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Dive Photo Guide

Photographing Underwater Pelagic Life


By Rodrigo Friscione


If you’re an animal lover, pelagics are the ultimate goal: Nothing compares to facing a wall of silky sharks, being checked out by a grey whale or swimming side by side with a Great White. Chasing after pelagic wildlife life is extremely exciting and also very demanding physically. Subjects are usually big animals, which makes them fast and elusive. The pursuit being as thrilling as getting the shot.


Pelagic photography is key to conservation because it offers a vision about a fragile ecosystem not exposed to public very often. Every single image you bring back helps to create awareness, and therefore encourage others to appreciate and protect the wonders of the open ocean. 





Pelagic Underwater Photography Subjects


Most popular subjects are always migrating and/or feeding. The best tip is to stay close to the food source, whether that’s chum, a giant bait ball or infinitesimal krill. Baitballs are a guarantee for pelagic shoots and my personal favourites. Sailfish and stripped marlin for example, chase sardine baitballs, hearding them from the bottom to the surface then taking turns to hit on the ball with their bills. They are neither curious nor scared about divers, always focused on the baitball. They move extremely fast and so should you! Keep and eye for tuna, sharks and birds hitting the baitball, they always spice up your frames.



Sharks are usually curious about divers; you can get some good passes if you wait patiently in one spot. Whale sharks, in the Mexican Caribbean, are the ideal first encounter. These gentle giants gather by dozens (sometimes hundreds) to slowly feed on the surface.


Water is usually Caribbean-blue and the sharks are forgiving when it comes to missing the shot; you will most probably get another ten chances at the exact same framing. You have plenty of room to play with different settings, split shots and counter light shots.



Whales are shy and skittish, especially if they have calves around. Try jumping way ahead of their path and diving down immediately, don’t move, let them come to you. I’ve found this to be the hardest subjects to capture. Other than Dominican Republic or Tonga, whales avoid both boats and floating divers. Still, with patience it can be done.Many other surprises can pop in the blue, great examples are mola mola´s. Some times they take off immediately and other they play for ours.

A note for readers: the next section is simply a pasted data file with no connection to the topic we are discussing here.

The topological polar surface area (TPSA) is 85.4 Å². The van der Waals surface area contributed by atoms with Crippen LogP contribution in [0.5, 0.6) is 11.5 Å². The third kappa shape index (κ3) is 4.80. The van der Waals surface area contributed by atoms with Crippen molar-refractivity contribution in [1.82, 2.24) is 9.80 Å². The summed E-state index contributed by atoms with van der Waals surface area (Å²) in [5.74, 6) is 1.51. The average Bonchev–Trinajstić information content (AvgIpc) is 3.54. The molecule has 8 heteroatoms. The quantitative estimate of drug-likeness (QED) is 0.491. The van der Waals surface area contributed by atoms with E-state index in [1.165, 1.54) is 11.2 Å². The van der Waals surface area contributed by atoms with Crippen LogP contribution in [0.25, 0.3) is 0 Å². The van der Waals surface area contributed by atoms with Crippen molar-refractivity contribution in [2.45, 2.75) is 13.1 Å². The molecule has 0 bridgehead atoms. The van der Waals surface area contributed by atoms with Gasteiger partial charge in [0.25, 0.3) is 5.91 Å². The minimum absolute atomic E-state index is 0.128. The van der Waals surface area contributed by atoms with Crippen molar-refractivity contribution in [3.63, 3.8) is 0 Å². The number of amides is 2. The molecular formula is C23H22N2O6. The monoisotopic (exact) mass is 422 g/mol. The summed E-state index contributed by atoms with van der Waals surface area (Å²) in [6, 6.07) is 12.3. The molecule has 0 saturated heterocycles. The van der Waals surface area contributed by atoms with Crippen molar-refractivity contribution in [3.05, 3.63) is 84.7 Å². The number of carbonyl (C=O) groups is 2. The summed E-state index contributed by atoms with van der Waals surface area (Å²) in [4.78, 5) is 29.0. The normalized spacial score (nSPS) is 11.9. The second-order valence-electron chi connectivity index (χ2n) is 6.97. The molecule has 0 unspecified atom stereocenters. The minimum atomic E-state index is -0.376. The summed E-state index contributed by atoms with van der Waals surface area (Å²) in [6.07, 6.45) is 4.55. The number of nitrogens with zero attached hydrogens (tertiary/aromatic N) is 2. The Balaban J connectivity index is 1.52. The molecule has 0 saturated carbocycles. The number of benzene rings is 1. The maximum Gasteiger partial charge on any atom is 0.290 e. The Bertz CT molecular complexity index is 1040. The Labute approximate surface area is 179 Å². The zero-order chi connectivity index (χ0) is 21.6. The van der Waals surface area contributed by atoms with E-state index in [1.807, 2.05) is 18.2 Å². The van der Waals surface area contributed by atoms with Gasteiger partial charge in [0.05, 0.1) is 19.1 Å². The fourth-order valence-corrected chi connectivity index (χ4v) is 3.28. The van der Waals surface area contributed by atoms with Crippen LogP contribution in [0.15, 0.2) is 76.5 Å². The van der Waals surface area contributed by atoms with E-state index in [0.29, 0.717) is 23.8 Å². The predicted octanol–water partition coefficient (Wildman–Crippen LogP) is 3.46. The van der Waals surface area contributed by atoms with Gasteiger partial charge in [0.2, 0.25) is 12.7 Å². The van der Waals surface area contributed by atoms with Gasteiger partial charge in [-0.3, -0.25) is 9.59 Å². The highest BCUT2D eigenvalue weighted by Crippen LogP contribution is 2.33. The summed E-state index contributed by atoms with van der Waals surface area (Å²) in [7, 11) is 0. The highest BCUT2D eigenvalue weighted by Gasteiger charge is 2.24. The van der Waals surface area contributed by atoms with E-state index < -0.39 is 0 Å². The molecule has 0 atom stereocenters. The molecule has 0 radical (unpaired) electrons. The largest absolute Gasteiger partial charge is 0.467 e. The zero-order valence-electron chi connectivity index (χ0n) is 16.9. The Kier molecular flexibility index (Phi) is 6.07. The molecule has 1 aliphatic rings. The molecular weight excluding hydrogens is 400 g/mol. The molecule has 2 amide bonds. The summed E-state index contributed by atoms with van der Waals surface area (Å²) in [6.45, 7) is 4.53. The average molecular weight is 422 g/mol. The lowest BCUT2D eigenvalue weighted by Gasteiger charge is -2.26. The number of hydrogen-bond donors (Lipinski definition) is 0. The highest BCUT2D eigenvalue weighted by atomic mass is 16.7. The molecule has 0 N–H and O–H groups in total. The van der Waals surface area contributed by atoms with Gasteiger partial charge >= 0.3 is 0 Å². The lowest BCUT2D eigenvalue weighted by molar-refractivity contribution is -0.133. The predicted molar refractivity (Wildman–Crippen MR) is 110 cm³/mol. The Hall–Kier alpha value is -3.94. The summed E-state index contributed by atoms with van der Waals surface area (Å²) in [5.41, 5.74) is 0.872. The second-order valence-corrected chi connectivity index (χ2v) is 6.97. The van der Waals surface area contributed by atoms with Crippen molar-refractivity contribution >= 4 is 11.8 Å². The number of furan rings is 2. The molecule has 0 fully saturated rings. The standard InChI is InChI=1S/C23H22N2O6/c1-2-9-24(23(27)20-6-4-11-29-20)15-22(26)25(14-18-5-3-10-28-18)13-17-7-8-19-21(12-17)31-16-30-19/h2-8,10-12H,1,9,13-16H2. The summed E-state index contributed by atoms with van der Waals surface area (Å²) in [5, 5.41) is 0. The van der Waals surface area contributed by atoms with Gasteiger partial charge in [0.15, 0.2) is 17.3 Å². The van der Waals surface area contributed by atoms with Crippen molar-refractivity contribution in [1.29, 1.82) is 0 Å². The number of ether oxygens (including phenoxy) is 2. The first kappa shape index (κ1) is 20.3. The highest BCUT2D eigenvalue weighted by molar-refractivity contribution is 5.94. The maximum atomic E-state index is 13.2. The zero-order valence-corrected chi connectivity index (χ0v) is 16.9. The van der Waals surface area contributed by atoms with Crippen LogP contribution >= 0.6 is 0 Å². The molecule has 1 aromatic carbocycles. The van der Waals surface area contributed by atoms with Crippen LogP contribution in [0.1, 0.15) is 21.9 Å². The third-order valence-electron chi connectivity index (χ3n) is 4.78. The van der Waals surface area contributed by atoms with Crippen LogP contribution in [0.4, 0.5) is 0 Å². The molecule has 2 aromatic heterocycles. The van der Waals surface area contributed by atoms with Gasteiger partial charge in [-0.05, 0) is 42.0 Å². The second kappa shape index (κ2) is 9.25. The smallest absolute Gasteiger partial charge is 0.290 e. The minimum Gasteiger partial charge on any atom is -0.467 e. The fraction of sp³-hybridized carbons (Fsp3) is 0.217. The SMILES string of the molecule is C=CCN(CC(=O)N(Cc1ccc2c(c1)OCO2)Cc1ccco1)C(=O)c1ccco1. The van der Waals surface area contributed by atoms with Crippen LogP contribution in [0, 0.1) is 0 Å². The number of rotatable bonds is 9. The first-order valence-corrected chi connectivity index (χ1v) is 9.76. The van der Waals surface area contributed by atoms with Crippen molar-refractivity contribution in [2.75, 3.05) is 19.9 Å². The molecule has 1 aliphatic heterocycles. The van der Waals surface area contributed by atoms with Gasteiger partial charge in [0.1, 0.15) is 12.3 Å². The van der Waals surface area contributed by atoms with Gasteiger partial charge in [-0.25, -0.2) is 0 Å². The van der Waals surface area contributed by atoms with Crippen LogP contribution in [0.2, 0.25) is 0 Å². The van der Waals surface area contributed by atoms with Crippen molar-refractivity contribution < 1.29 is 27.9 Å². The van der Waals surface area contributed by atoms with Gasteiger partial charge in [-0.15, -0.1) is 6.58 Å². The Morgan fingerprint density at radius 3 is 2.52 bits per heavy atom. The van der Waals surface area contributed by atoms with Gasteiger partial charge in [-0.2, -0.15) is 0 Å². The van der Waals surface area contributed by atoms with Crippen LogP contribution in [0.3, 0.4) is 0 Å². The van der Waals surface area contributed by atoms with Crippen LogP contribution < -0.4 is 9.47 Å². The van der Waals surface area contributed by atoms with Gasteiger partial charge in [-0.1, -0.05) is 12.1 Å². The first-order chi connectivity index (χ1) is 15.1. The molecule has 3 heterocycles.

Remember always to approach any animal in a subtle way, slowly and calm, don’t get in their way and try not to touch them/bump into them… you don’t want to hurt them or scare them off for the rest of the group.




Equipment for Pelagic Photography


DSLRs make life easy for proper pelagic photography because action usually happens so quickly that you can’t allow shutter lag common in compacts. If you shoot a compact, try to foresee the animal’s position or action, and shoot before it happens. You’ll be surprised at how many times you can nail a good shot. Consider also wider framing in case the subject makes a sudden turn, so it will still be in your photo.



Another great advantage of DSLR cameras is burst shooting. Every model now offers some kind of burst mode, which is greatly appreciated when you only have one good pass. Strobes are not the rule; rather they’re the exception. Most probably you´ll have a pelagic encounter while snorkeling, so the power of the sun is on your side. Strobes and arms also generate noticeable drag, which will slow you down.


Since pelagic fauna is usually big or schooling, wide to fisheye wide lenses are standard.  The choice of fixed or short zoom comes hand in hand with the subject you are after: If you expect easy, close encounters (whale shark) then fixed, super wide angle/fisheye are best. If, on the other hand, you are chasing fast, erratic animals (sailfish or marlin) you might have better results with a mid-range zoom.



My regular lenses are the Nikon 10.5mm fisheye, Sigma 15mm fisheye and Nikon 10–24mm. Other popular lenses include the Tokina 10–17 (DX), Nikon 14–24mm (FX), Canon 14mm (FX) and Canon 16–35mm (FX). These wide-angle lenses are also powerful tools as they have a large depth of field, useful for an on-the-move subject.



Techniques for Photographing Pelagic Life


Technique for this kind of photography is the most basic one: Get as close as possible and shoot as many frames as possible because you don’t know if you´ll get another chance. Remember to take advantage of burst shooting!


More than once you will be shooting with your arms extended in front of you to gain that extra foot towards your subject. Be careful about your dome´s position, housings tend to float dome-first and your photos might be pointing way up. Keep in mind the best images always show the eyes of the animal in perfect focus.



Avoid Auto and Aperture priority modes. If you are not shooting completely in manual, then go for Shutter Priority. Consider “fast” shutter speeds (1/200s-plus), so you wont get blurry hunting behaviors. Compensate with higher ISO if your max aperture is not enough. I always work on a –1 or –2/3 on my metering to avoid over exposing and also to get deeper blues whenever I’m shooting vertically. If you insist on using strobes, hold them with very short arms to reduce drag. Point them out-ward or up, never towards your subject, big animals are very sensitive to light and you might hurt or scare them away.


Additionally, some subjects—especially bill fish—have highly reflective scales that might burn your image with a direct strobe discharge. I always shoot RAW to take advantage of fixing white balance during post processing.




More than technique, you get great shots if you are in the right place, at the right time. Nothing ensures a successful encounter like spending plenty of time out in the ocean!



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